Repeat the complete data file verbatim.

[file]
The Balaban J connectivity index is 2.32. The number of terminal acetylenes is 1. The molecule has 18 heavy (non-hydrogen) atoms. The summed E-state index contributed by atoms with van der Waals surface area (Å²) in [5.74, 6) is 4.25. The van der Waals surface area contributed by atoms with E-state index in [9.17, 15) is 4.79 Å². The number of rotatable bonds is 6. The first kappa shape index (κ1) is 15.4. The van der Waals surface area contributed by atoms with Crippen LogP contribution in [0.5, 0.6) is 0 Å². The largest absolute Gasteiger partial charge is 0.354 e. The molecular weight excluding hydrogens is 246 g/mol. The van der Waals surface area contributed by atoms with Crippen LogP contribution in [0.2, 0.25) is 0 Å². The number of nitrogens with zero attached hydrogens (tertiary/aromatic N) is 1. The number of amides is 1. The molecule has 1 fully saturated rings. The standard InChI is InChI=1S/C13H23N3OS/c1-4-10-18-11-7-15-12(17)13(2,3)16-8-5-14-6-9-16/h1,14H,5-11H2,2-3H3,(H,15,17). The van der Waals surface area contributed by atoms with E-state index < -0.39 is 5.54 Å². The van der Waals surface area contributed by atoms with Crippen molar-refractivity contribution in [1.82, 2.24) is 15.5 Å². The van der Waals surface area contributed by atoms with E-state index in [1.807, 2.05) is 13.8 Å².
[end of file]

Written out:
The Balaban J connectivity index is 2.32. The number of terminal acetylenes is 1. The molecule has 18 heavy (non-hydrogen) atoms. The summed E-state index contributed by atoms with van der Waals surface area (Å²) in [5.74, 6) is 4.25. The van der Waals surface area contributed by atoms with E-state index in [9.17, 15) is 4.79 Å². The number of rotatable bonds is 6. The first kappa shape index (κ1) is 15.4. The van der Waals surface area contributed by atoms with Crippen LogP contribution in [0.5, 0.6) is 0 Å². The largest absolute Gasteiger partial charge is 0.354 e. The molecular weight excluding hydrogens is 246 g/mol. The van der Waals surface area contributed by atoms with Crippen LogP contribution in [0.2, 0.25) is 0 Å². The number of nitrogens with zero attached hydrogens (tertiary/aromatic N) is 1. The number of amides is 1. The molecule has 1 fully saturated rings. The standard InChI is InChI=1S/C13H23N3OS/c1-4-10-18-11-7-15-12(17)13(2,3)16-8-5-14-6-9-16/h1,14H,5-11H2,2-3H3,(H,15,17). The van der Waals surface area contributed by atoms with E-state index < -0.39 is 5.54 Å². The van der Waals surface area contributed by atoms with Crippen molar-refractivity contribution in [1.82, 2.24) is 15.5 Å². The van der Waals surface area contributed by atoms with E-state index in [1.807, 2.05) is 13.8 Å².